Daneel admits, “I have been hurried into my role prematurely as a result of the murder.”  The commissioner of police privately tells Elijah, “You’ve got to work with him, but see to it that you solve the case and not he. Understand.” Elijah sardonically replies, “You mean co-operate with him 100 percent, except that I cut his throat? Pat him on the back with a knife in my hand?”

Adding insult to injury, the commissioner instructs Elijah to have Daneel stay in the tiny apartment where Elijah lives with his wife, Jessie, and son, Bentley, for the duration of the case. He keeps Daneel’s true identity a secret from his wife, knowing she is just as prejudiced as he is, but she quickly figures out the truth and pushes for Elijah to resign from the investigation.

But, quitting could mean he’d lose his C-5 rating that entitles him and his family to the many privileges they have grown accustomed to. He could also face declassification—a demotion to a job of manual labor, a move to lower dwellings, and fewer perks. Elijah remembers his father’s shame at declassification and his own deprived childhood, so he refuses to walk away from the assignment. He instead requests the police department rent a room for him and his new partner until the case is over, and Elijah’s superiors agree.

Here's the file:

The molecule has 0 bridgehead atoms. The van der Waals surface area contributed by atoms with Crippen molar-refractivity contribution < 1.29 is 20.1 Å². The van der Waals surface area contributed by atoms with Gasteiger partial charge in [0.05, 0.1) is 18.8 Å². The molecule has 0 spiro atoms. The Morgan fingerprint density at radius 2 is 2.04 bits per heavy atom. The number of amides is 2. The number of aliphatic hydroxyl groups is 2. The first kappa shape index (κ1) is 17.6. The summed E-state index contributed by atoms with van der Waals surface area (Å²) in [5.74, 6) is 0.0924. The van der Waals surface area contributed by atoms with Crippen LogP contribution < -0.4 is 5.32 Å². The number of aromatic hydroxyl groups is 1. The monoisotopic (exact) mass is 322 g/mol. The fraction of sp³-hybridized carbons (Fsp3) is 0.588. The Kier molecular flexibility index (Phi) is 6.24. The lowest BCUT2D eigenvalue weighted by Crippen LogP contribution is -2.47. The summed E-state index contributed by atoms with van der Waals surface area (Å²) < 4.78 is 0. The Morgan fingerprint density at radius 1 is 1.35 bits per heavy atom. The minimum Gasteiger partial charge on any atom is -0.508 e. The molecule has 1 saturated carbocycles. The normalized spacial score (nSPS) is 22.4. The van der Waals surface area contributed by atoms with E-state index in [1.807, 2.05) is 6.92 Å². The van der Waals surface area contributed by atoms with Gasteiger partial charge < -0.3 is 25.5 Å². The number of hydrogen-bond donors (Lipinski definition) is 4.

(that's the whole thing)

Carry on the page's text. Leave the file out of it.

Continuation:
Right at the start of the case, however, Elijah nearly torpedoes himself when he mistakenly attempts to point the finger at his robot partner as the chief suspect by first insisting that Daneel, who looks exactly like his creator, is in fact Dr. Sarton and the dead “man” is actually a robot. Then, Elijah quickly follows up with another accusation that Daneel has been re-coded to go against the initial programming of robots never harming humans.

To prove Elijah’s “human” hypothesis wrong, Daneel removes part of his arm, exposing his mechanical innards. Shocked, Elijah passes out.

His ongoing narrow-mindedness and suspicion toward his partner slows down their investigation, and, at one point, he laughably suggests that Daneel could have eaten the murder weapon. The reader will come to the conclusion, long before Elijah, that he and Daneel, given their diverse styles, meld very well—like a futuristic Holmes and Watson, following clues that lead to numerous suspects among both the human sects and the robots.